Mary Briggs was one of the founders of the University of Minnesota’s Program in Human Sexuality, located in the Department of Family Practice and Community Health. She was integral in the founding of the Program in Human Sexuality in 1971 and was a staff member of the Program until her departure from the University in 1978.
Mary Briggs discusses how she got involved with the Program in Human Sexuality (PHS); the development and creation of PHS; the Glide Foundation and the National Sex Forum; the American Lutheran Church; the Sexual Attitude Reassessment seminars; PHS’s work on disability; the relationship between PHS and local church organizations; staff dynamics; Sexual Health Services; moving PHS into the Department of Family Practice and Community Health; her own education and research; the sex offender treatment program; and why she left PHS. She also discusses community responses to PHS; the decision to house PHS in the medical school dean’s office; the PHS executive committee; the relationship between church groups and medical groups in PHS; the Committee on Religion and Ethics; the family SARS in Mabel, MN; the Medical School curriculum in human sexuality; and transsexuality. She talks about Richard Chilgren, Theodore Cole, Thomas Mauer, James Siefkes, Dan Weiss, Donald Houge, and others who were involved with PHS in the 1970s.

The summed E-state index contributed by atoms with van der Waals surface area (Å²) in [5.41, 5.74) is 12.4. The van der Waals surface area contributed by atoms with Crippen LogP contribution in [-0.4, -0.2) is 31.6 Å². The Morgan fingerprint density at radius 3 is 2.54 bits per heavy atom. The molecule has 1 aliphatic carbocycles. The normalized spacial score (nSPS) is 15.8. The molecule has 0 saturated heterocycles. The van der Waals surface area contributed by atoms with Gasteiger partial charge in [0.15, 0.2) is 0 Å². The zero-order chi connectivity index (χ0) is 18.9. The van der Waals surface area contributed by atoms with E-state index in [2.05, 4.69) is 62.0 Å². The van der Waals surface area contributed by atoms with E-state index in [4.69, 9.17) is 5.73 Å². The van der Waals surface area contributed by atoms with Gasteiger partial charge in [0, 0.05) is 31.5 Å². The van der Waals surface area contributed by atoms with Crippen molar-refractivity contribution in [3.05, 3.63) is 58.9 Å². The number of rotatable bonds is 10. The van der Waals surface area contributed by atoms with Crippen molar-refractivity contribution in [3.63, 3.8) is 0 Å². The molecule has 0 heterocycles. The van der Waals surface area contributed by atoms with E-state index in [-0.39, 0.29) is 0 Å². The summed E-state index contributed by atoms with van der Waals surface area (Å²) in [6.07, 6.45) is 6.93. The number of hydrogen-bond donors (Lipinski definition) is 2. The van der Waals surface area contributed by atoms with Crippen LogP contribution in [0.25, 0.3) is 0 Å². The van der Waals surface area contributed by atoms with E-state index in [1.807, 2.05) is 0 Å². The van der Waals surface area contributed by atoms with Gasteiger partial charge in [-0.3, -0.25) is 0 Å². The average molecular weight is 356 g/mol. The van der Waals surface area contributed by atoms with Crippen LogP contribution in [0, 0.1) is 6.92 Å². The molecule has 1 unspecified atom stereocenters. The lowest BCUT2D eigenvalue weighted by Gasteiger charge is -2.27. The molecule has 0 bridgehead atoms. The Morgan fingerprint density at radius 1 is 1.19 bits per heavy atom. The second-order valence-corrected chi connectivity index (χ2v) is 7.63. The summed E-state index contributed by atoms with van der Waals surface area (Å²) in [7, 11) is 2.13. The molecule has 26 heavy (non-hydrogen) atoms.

Mary Briggs was one of the founders of the University of Minnesota’s Program in Human Sexuality (PHS). While she was an undergraduate at the University of Minnesota, Briggs was hired as Richard Chilgren’s, who was the Phase B Curriculum Coordinator for the Health Sciences and would later become PHS’s first director. She was integral in the founding of PHS in 1971 and became a staff member and worked in many aspects of PHS until she left in 1978.